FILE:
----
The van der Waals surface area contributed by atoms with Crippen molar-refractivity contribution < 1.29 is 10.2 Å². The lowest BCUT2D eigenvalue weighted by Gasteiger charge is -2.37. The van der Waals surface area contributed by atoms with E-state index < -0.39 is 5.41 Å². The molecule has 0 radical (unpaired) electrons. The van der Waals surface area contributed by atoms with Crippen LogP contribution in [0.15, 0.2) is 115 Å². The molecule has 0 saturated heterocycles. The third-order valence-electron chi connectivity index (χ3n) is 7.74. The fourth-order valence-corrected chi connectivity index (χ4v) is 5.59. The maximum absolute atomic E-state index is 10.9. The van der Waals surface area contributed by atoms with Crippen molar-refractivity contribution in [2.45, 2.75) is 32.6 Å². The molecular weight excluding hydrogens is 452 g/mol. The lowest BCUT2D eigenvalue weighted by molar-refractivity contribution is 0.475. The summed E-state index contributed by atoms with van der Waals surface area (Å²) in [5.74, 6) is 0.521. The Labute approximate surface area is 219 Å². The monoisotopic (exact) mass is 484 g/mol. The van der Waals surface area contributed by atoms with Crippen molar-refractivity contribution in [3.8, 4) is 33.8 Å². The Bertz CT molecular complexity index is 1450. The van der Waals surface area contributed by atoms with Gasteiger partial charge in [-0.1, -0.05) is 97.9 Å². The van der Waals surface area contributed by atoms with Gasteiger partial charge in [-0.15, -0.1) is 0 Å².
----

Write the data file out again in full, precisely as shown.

The van der Waals surface area contributed by atoms with Crippen molar-refractivity contribution < 1.29 is 10.2 Å². The lowest BCUT2D eigenvalue weighted by Gasteiger charge is -2.37. The van der Waals surface area contributed by atoms with E-state index < -0.39 is 5.41 Å². The molecule has 0 radical (unpaired) electrons. The van der Waals surface area contributed by atoms with Crippen LogP contribution in [0.15, 0.2) is 115 Å². The molecule has 0 saturated heterocycles. The third-order valence-electron chi connectivity index (χ3n) is 7.74. The fourth-order valence-corrected chi connectivity index (χ4v) is 5.59. The maximum absolute atomic E-state index is 10.9. The van der Waals surface area contributed by atoms with Crippen molar-refractivity contribution in [2.45, 2.75) is 32.6 Å². The molecular weight excluding hydrogens is 452 g/mol. The lowest BCUT2D eigenvalue weighted by molar-refractivity contribution is 0.475. The summed E-state index contributed by atoms with van der Waals surface area (Å²) in [5.74, 6) is 0.521. The Labute approximate surface area is 219 Å². The monoisotopic (exact) mass is 484 g/mol. The van der Waals surface area contributed by atoms with Crippen molar-refractivity contribution in [3.8, 4) is 33.8 Å². The Bertz CT molecular complexity index is 1450. The van der Waals surface area contributed by atoms with Gasteiger partial charge in [-0.1, -0.05) is 97.9 Å². The van der Waals surface area contributed by atoms with Gasteiger partial charge in [-0.15, -0.1) is 0 Å².